If I had known what a serious health issue skin cancer is, I would have taken simple measures to prevent it.
How it started: I woke up one morning with a ”pimple” just above the left side of my mouth. I didn’t think much about it, or even realize what a serious health issue this could be. The pimple went away, only to reappear the following week. This happened over and over; until, eventually, instead of healing completely, it would almost heal, and then start bleeding when I washed my face. After several months, I realized that this had gone on for a long time, and the spot had gotten significantly bigger.
I made an appointment with a reputable dermatologist, who took a biopsy of the tissue and checked my body for other affected areas. It took about three days for the results to come back. I had a squamous cell carcinoma, the second most common form of skin cancer. It is usually caused by a lifetime of exposure to the sun. A squamous cell carcinoma occurs on the outer layer of skin, and continues to grow if left untreated.
Treatment: The dermatologist referred me to a Mohs Micrographic Surgeon. My first appointment with this specialist was to see if I was a candidate for the surgery, and for him to explain the procedure to me. The surgeon cut off the effected tissue layer by layer, cauterizing it as he did. Then he checked the removed tissue under a microscope to see if it was healthy or cancerous. He repeated this process as many times as necessary, until he was certain all of the cancer had been removed, leaving only healthy tissue. I was awake for this in-office procedure and did not feel a thing. It was traumatic though, because the affected area was under my nose and the smell of my own flesh being cauterized was nauseating. At first I was devastated because of the scar on my face. With time and a scar cream it faded; and now most people only notice it if I point it out.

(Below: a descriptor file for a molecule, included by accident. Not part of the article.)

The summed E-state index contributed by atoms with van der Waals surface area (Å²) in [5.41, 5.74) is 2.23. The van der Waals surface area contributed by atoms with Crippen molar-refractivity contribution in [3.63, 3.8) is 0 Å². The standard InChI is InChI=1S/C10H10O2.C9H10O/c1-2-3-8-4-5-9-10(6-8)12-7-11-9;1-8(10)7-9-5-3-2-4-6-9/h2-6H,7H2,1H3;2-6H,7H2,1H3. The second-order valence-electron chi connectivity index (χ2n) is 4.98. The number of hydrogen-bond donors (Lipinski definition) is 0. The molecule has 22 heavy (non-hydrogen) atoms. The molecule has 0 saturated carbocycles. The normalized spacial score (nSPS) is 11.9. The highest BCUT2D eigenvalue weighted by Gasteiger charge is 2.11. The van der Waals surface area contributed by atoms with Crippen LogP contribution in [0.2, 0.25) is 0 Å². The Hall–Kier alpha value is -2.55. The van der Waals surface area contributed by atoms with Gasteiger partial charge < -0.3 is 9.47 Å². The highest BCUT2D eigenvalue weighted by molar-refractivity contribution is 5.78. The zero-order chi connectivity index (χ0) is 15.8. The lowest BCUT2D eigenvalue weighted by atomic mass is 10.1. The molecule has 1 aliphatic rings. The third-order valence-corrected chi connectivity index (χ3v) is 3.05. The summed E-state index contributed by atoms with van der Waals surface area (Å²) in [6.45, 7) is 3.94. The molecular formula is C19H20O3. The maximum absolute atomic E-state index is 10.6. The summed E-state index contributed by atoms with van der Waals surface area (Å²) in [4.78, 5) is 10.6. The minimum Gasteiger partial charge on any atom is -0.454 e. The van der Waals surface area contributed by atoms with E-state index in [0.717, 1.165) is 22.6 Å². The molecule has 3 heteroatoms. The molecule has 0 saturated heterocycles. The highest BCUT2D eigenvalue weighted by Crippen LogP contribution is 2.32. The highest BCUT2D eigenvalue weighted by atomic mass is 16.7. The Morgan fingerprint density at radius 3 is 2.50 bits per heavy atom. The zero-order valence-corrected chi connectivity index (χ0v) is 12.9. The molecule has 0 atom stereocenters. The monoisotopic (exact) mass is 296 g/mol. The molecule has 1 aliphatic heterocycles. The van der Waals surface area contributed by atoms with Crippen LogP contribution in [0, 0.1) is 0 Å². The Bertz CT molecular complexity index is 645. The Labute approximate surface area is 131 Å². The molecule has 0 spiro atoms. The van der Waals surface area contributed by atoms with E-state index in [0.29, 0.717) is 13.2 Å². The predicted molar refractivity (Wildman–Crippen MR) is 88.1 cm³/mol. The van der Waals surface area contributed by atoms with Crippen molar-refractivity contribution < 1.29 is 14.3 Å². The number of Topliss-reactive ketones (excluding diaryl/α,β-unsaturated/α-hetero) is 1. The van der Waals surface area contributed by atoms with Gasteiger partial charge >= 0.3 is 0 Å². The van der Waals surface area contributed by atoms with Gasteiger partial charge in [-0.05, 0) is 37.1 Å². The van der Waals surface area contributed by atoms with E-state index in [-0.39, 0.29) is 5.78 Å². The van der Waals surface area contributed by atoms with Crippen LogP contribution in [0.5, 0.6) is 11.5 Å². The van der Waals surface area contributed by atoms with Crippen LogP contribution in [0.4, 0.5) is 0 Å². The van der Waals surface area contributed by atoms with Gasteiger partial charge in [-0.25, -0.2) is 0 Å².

I have learned to:
- Avoid getting sun-burned
- Use sun block every day, even in the winter and on overcast days
- Wear hats to protect your face from the sun’s rays
- Try to stay in the shade between 10 a.m. and 4 p.m.
- Self-examine your skin every month from head to toe